Amazing what a panic this little bean can cause. There are hundreds of articles out there, but the “evidence” presented makes it the savior food or equates it to soylent green. Neither is correct in my opinion.
Oncologists are always queried about how to “eat better so my cancer doesn’t come back.” I have found the most common food issue to be the role of soy in the diet, particularly for hormone-driven breast and prostate cancer patients.
One breast cancer patient’s husband brought me a bottle of salad dressing one day. He was literally teary-eyed. I was a bit nonplussed as everyone knows I prefer chocolate chip cookies. He was newly diagnosed with prostate cancer, and from reading on the Internet “learned” that he must eliminate all soy products from his diet. This was his favorite dressing, but it had soybean oil in it so he wanted to give it away. I am still not sure if this was a nice gesture or a way of wishing me a similar fate. Anyway, we had a nice long chat, and he went home with his salad dressing and a better outlook.
A number of years ago, a noted breast cancer expert came to our institution for a discussion. I distinctly remember her saying that when she experienced hot flashes, she loaded up on soy powder in her daily shake. I used to repeat her advice to patients, noting the source of that recommendation. I think her enthusiasm has tempered. But soy is no villain. You know my mantra—all things in moderation.
It is important for all of us to understand how soy does and does not affect our cancer patients so that we can offer sound guidance when this question comes up—and it will. No reason to duck out the door with a mumbled “see you in 6 months” when your opinion is solicited.
Soybeans are an excellent source of protein with no fat or cholesterol. Soy can be consumed in a myriad of ways, including tofu, edamame, milk, miso, and powder. And if you haven’t had soy hummus, try some—delish with carrots! The controversy comes in the fact that soy is full of isoflavones, which are weak plant estrogens. But they are really more like plant selective estrogen receptor modulators. The “estrogen” activity is not nearly on par with the hormone we produce in ovaries or adrenals. So, maybe it actually displaces the estrogen on the receptor. It certainly is not conjugated estrogen.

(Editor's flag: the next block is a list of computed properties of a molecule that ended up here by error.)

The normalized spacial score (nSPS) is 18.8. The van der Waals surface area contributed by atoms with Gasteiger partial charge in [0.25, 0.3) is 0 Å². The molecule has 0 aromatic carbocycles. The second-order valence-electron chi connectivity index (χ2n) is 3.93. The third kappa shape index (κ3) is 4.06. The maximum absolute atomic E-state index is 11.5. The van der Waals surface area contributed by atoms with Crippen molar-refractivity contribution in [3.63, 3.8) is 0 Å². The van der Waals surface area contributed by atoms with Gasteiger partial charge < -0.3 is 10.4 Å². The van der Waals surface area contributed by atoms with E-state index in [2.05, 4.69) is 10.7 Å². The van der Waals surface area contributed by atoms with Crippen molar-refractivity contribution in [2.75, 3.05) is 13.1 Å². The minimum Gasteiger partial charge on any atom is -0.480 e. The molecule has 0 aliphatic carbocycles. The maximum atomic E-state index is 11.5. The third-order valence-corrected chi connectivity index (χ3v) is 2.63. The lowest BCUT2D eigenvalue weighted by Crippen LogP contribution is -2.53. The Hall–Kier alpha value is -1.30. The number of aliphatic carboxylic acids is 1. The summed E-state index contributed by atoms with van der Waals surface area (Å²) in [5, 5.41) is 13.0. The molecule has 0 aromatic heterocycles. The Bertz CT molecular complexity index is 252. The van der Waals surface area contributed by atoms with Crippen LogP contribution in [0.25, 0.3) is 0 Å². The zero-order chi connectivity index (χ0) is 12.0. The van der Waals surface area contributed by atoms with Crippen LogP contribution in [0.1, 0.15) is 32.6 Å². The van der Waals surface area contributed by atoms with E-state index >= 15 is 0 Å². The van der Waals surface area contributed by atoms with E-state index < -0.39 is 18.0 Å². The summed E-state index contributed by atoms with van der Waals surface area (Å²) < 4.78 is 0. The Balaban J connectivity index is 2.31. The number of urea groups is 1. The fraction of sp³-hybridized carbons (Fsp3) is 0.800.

There are studies suggesting that Asian women have fewer instances of breast cancer because they eat such large quantities of soy. The Shanghai Breast Cancer Survival Study, published in the Journal of the American Medical Association in 2009, followed over 5,000 breast cancer survivors and looked at soy food intake and breast cancer recurrence and deaths. They found that “soy food intake…was inversely associated with mortality and recurrence…The inverse association was evident among women with either estrogen receptor (ER)-positive or ER-negative breast cancer and was present in both users and non-users of tamoxifen.”
Does this mean our patients should be pounding soy shakes twice a day? Decidedly not.
The Shanghai study makes me feel confident my patients can eat soy. But it is the quality of the soy that I think is misunderstood. As I understand Asian diets, they do eat soy but in relatively small amounts, and it is pure soy, not processed soy that we often see here. Just like the American Society of Clinical Oncology campaign—choose (your soy) wisely. You want to partake of whole fermented soy. Be more sparing with processed soy, like the milk or soy protein in powder and energy bars. You can find whole bean soy milk. The website wellandgoodnyc.com recently reviewed nutrition bars and noted that one popular bar (that I used to enjoy) provided all of its protein from soy isolate and it would make one “bloated and gassy.” While you are reading labels, remind patients to look for what is added to the milk—many have preservatives, syrup, and sugar. No big deal if you just throw a spot of it into your morning joe, but you probably don’t want to drink large quantities.
So in conclusion, yes to real soy, yes to moderation. As the tag line reads, “please enjoy responsibly.”
1. Shu XO, Zheng Y, Cai H, et al. Soy food intake and breast cancer survival. JAMA. 2009;302:2437-43.